The Businessman has a mix of action, image, dialogue and montage but what makes it entertaining is that all the above quantities are inextricably bound and linked together at every level with an admirably tight script. It is a regular story but structurally, technically and content wise, the director makes no mistakes. He puts the passion of Neninthe, entertainment of Dhookudu and structure of Pokiri to churn out a story that really means business. The film benefits from other pre-release factors like Mahesh's super success of Dhookudu, Thaman's ‘inspired'tunes that have already become a big hit and finally the lessons that Puri Jagannadh had learnt from his recent string of flops.
The film has no frills, no vulgar wastage and the hero is practically in every frame; you hear only his voice, he looks good, sounds good, he also steals the comedian's job. The story is woven around a man who is hungry for power and grows by leaps and bounds to become a mafia don at a time when the competition is zilch in Mumbai. With little brawn and more brain he becomes a successful businessman, as crime is his business.
The thrills for the audience, amoral enjoyment arrives with every step that Surya (Mahesh) climbs, he has the uncanny ability to deceive, to lie convincingly on all scales, as though this was second nature. Yet he is compelling when he speaks the truth. Mahesh plays it straight. His growth should have been slightly slow in the first few minutes allowing the audience to settle down with his character.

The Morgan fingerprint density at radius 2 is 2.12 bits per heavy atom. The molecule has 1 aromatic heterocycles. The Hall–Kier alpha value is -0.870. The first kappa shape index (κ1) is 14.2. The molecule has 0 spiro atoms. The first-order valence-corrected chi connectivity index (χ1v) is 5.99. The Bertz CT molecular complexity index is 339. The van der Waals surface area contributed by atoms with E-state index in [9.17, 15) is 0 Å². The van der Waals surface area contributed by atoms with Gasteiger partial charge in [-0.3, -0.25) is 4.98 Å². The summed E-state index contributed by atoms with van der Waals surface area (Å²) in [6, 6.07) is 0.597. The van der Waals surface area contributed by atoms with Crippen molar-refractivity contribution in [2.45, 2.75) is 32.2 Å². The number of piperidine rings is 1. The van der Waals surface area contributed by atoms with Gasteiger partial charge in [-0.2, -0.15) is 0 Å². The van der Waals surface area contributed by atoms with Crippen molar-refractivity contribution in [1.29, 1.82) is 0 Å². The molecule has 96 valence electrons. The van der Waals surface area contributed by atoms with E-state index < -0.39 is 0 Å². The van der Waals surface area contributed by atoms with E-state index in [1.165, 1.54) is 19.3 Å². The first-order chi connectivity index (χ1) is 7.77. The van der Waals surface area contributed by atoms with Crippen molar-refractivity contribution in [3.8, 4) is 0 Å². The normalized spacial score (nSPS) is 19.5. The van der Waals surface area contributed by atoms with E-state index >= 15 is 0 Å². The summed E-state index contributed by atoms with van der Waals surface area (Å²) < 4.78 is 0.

The choreography is disappointing. No complaints on Kajal Agarwal's work, but the innocence in her eyes is gone. Ayesha who plays her friend is irritatingly screechy. The film has been given an A certificate not for violence or obscenity but for the dialogues that have the unmistakable Puri Jagan touch — rustic, raw and very profane.
Jagan repeats most of the Pokiri team — Nasser, Prakash Raj, Sayaji Shinde, Subburaju and Brahmaji. However, there is no hangover as all the performances are fresh. The director's son Aakash who worked in Lotus Pond plays the young Mahesh here. Shweta Baradwaj's We Love Bad Boys borders on the vulgar, and there are scenes where the hero rolls out expletives, in muted fashion though the lip movement makes it very clear what the character is saying. Smart work, Puri.
The director's tribute to Mumbai mafia redefines a cool and a brisk flourish. It seems like Puri cannot resist giving the hero's character a Robinhood touch. All in all, The Businessman is a good festival serving of cinema that brings back director Puri Jagan in form and officially crowns the hero for delivering two back-to-back hits.